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Bruce Osborn's Bookcases

By Peggy Roalf   Wednesday May 27, 2020


Pimp Your Bookcases continues with photographer Bruce Osborne. Based in a seaside town near Tokyo, he discovered that social distancing could readily be accommodated through his ingrained practice of beachcombing.

Peggy Roalf: Would you say that you have a particular type of library, or that you have more than one, based on your interests?

Bruce Osborn: My library is a collection of many different things: images, novels, music, and objects, but they are all things help to spark my imagination.

PR: What were you involved with when you decided on your career choice?

BO: When I entered college, it was the era of the hippie, civil rights, and women's lib movements along with the anti-war protests. I was so excited by all the things that were happening and not thinking too much about the future. After changing majors a few times, l ended up in the Art Department. Though I still wasn’t sure what I wanted to do, I knew this was the right place. I took a variety of classes in painting, drawing, sculpture, ceramics, and photography. In the process, I realized I wanted to be a photographer, but I needeo learn more and applied to Art Center College of Design. 

PR: Is there anything you might want to include about favorite libraries for doing research early in your studies?

BO: When I was learning about art, my favorite places to go were art galleries, museums, and museum bookstores. I was particularly interested in the works that current artists and fine art photographers were doing and that these where the places to find that out.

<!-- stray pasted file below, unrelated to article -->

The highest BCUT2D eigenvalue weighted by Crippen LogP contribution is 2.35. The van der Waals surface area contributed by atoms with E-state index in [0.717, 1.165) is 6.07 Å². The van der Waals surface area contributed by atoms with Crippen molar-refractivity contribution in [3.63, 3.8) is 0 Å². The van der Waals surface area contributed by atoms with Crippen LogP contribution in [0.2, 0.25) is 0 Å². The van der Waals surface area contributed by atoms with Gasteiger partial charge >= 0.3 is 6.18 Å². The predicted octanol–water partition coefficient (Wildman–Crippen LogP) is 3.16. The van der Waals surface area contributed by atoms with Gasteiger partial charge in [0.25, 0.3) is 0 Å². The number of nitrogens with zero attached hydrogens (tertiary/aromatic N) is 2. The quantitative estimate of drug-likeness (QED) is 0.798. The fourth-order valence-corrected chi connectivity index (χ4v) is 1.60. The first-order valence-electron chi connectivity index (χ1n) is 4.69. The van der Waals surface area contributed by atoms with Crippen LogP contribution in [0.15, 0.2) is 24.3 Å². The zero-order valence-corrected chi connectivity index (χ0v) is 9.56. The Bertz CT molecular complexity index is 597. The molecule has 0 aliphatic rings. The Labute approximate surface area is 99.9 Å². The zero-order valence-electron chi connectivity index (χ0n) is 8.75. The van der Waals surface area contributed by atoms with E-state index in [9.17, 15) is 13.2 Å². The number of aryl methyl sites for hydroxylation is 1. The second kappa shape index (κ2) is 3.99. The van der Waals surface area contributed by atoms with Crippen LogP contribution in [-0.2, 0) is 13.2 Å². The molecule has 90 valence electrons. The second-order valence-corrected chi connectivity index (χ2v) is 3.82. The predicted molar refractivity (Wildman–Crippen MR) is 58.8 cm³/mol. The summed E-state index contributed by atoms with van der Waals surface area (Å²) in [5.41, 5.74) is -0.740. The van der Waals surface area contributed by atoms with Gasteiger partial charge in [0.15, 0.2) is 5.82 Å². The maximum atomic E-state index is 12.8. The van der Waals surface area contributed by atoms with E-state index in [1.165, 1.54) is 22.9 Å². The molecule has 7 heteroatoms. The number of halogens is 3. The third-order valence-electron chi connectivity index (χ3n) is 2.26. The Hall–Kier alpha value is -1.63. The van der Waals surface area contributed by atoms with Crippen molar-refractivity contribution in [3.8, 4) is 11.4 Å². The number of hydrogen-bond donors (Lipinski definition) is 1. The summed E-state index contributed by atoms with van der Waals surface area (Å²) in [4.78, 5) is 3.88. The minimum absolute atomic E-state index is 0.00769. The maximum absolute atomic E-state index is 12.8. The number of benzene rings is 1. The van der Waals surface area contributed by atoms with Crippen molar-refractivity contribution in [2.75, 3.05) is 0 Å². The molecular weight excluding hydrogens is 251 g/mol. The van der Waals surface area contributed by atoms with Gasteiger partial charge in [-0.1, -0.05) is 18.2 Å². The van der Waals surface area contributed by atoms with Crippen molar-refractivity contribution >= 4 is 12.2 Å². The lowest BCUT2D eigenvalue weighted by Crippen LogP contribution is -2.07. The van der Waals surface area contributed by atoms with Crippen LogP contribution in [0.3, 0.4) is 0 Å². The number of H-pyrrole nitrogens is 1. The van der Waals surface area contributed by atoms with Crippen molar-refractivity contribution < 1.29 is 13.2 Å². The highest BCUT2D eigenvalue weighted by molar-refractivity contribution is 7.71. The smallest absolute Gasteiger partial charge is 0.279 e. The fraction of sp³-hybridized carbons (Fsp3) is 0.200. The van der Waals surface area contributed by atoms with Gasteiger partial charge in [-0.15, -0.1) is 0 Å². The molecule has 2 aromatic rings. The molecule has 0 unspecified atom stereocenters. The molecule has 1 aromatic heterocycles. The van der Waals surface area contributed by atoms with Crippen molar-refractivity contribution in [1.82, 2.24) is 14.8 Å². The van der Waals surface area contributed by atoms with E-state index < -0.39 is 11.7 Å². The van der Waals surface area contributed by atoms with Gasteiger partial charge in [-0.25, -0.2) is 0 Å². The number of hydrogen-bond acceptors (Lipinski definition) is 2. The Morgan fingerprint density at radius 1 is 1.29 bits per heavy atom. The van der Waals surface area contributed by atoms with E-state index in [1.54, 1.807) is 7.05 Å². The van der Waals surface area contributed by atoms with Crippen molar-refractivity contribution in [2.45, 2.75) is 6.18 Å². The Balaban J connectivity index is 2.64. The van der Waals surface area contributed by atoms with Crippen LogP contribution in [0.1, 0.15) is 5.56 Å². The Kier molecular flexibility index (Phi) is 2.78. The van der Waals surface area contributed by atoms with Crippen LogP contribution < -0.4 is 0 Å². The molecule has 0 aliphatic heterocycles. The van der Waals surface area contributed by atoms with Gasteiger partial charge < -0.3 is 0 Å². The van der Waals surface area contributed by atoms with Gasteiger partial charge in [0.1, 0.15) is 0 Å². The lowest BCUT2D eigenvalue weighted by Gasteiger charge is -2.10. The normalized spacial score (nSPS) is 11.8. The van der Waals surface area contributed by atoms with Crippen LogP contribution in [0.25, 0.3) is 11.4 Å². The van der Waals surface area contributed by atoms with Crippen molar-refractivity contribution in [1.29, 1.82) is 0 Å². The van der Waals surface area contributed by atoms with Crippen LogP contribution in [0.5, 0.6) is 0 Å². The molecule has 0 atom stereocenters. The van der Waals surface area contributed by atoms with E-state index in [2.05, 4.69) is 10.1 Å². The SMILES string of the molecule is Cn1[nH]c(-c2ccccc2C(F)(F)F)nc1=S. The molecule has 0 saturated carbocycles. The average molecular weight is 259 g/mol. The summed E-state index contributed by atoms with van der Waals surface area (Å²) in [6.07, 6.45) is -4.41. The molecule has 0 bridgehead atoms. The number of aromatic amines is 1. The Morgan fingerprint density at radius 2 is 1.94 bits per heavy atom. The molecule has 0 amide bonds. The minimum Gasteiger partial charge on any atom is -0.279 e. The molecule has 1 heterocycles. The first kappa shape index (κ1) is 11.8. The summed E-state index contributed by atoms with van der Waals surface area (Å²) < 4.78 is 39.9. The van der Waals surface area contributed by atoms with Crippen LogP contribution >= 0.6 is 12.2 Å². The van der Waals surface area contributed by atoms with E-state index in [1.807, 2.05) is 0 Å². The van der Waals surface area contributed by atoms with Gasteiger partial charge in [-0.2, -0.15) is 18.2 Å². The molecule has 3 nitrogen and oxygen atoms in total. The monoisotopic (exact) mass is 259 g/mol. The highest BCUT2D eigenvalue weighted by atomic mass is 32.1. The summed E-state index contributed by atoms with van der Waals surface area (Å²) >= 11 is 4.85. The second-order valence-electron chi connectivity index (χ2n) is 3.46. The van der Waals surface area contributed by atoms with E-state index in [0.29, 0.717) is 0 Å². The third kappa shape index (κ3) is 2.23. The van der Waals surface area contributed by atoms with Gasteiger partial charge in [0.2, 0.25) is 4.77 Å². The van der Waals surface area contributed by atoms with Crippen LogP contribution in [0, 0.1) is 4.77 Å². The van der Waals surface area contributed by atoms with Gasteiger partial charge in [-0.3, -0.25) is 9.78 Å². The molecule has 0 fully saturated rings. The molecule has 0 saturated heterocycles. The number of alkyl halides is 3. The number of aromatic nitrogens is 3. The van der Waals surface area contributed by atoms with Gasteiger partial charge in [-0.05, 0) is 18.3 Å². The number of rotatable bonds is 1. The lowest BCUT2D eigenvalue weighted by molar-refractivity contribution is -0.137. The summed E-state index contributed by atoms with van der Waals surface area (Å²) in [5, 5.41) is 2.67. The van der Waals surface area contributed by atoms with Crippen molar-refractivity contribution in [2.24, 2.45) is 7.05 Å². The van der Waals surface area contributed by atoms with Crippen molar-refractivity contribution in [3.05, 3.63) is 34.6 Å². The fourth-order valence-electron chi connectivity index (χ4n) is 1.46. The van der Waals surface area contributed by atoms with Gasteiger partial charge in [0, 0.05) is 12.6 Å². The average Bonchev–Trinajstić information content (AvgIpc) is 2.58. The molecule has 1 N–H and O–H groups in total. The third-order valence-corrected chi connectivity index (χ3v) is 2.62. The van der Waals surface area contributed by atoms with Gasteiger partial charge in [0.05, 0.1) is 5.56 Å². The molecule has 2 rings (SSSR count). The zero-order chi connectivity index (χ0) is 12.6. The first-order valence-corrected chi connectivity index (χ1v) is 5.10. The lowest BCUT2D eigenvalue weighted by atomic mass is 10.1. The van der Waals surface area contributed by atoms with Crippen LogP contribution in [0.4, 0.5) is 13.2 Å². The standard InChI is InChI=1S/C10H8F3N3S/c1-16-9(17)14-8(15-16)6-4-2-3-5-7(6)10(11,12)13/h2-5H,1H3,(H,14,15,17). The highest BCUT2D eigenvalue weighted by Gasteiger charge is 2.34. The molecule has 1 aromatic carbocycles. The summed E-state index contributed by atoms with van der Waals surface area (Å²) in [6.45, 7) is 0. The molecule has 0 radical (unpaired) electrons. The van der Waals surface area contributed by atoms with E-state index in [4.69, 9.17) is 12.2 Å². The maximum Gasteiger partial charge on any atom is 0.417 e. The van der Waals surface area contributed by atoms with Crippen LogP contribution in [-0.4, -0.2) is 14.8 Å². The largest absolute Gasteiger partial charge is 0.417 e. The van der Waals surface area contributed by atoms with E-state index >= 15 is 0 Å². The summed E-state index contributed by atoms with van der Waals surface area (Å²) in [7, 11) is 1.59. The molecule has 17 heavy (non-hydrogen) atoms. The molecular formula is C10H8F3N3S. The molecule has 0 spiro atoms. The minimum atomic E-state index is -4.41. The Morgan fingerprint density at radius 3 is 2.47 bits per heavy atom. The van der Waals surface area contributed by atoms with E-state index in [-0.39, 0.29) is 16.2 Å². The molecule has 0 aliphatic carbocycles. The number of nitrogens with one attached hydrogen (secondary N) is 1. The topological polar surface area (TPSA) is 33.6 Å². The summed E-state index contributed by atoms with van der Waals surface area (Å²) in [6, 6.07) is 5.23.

PR: When did you realize that you had a serious book addiction?

BO: More than an addiction, books have been a source for finding unique ways of looking at the world. Particularly in the beginning, when I was trying to find my own style, following the work of my favorite artists, helped me to understand what I wanted to do.

PR: What went into your choice of bookcses — any research? Any seen/envied among friends/colleagues? Any particular manufacturer, etc…

BO: When I moved into my current home, it was a large open space with Japanese shoji screens in one end that could be closed to make into two separate rooms. I decided to take out the shoji and make a permanent wall between the rooms and make the bookshelf. I had my own ideas on what I wanted to do and asked a carpenter to build it.

PR: What do you like most about your bookcases? Are they everything you every hoped for or is there room for improvement?

BO: I like that it is made out of thick wood, it’s very solid, and built to fit perfectly into the space. When I had it built, I thought it would be more than enough space; however I found out that there were many more things I wanted to put on my bookshelf. A few years later, I designed an additional unit on an adjacent wall for my growing beach combing collection

PR: What went into your research and design process when you contemplated building your own?

BO: Since it was in a fixed space, I knew the dimensions. I took a photograph of the room and in my computer I figured out what size the shelves needed to be to accommodate the various things to go into the bookcase. 

PR: How you organize your photo, design and-art books?

BO: Small, medium, and large is the first necessity, followed by the type of book.

PR: What do you do when you run out of shelf space?